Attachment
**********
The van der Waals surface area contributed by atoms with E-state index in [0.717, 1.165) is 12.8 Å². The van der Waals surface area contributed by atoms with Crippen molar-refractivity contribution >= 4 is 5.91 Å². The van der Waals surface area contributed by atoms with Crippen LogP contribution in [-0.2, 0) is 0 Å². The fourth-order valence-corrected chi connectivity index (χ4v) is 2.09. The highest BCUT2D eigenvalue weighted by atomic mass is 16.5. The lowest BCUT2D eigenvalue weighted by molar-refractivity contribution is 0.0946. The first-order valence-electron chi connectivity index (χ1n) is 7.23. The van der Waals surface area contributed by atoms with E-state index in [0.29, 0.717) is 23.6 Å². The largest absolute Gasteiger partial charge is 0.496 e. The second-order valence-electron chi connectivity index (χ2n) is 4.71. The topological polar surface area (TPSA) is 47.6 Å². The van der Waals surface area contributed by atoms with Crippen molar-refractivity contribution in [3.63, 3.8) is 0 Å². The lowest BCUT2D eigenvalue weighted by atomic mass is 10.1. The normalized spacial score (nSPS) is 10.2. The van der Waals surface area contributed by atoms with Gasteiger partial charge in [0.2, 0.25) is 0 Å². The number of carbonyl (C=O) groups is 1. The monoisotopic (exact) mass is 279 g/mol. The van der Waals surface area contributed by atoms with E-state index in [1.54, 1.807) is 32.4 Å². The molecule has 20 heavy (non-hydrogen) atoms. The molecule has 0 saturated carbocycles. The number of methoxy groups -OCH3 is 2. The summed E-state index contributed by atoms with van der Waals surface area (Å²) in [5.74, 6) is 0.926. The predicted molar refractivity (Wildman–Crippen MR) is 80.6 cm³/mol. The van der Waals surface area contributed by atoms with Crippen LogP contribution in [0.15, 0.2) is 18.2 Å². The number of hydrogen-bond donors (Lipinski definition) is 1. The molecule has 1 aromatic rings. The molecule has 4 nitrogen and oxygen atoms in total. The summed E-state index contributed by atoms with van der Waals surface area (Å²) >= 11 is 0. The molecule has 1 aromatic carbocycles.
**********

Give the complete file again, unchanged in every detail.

The van der Waals surface area contributed by atoms with E-state index in [0.717, 1.165) is 12.8 Å². The van der Waals surface area contributed by atoms with Crippen molar-refractivity contribution >= 4 is 5.91 Å². The van der Waals surface area contributed by atoms with Crippen LogP contribution in [-0.2, 0) is 0 Å². The fourth-order valence-corrected chi connectivity index (χ4v) is 2.09. The highest BCUT2D eigenvalue weighted by atomic mass is 16.5. The lowest BCUT2D eigenvalue weighted by molar-refractivity contribution is 0.0946. The first-order valence-electron chi connectivity index (χ1n) is 7.23. The van der Waals surface area contributed by atoms with E-state index in [0.29, 0.717) is 23.6 Å². The largest absolute Gasteiger partial charge is 0.496 e. The second-order valence-electron chi connectivity index (χ2n) is 4.71. The topological polar surface area (TPSA) is 47.6 Å². The van der Waals surface area contributed by atoms with Crippen molar-refractivity contribution in [3.63, 3.8) is 0 Å². The lowest BCUT2D eigenvalue weighted by atomic mass is 10.1. The normalized spacial score (nSPS) is 10.2. The van der Waals surface area contributed by atoms with Gasteiger partial charge in [0.2, 0.25) is 0 Å². The number of carbonyl (C=O) groups is 1. The monoisotopic (exact) mass is 279 g/mol. The van der Waals surface area contributed by atoms with E-state index in [1.54, 1.807) is 32.4 Å². The molecule has 20 heavy (non-hydrogen) atoms. The molecule has 0 saturated carbocycles. The number of methoxy groups -OCH3 is 2. The summed E-state index contributed by atoms with van der Waals surface area (Å²) in [5.74, 6) is 0.926. The predicted molar refractivity (Wildman–Crippen MR) is 80.6 cm³/mol. The van der Waals surface area contributed by atoms with Crippen LogP contribution in [0.15, 0.2) is 18.2 Å². The number of hydrogen-bond donors (Lipinski definition) is 1. The molecule has 1 aromatic rings. The molecule has 4 nitrogen and oxygen atoms in total. The summed E-state index contributed by atoms with van der Waals surface area (Å²) >= 11 is 0. The molecule has 1 aromatic carbocycles.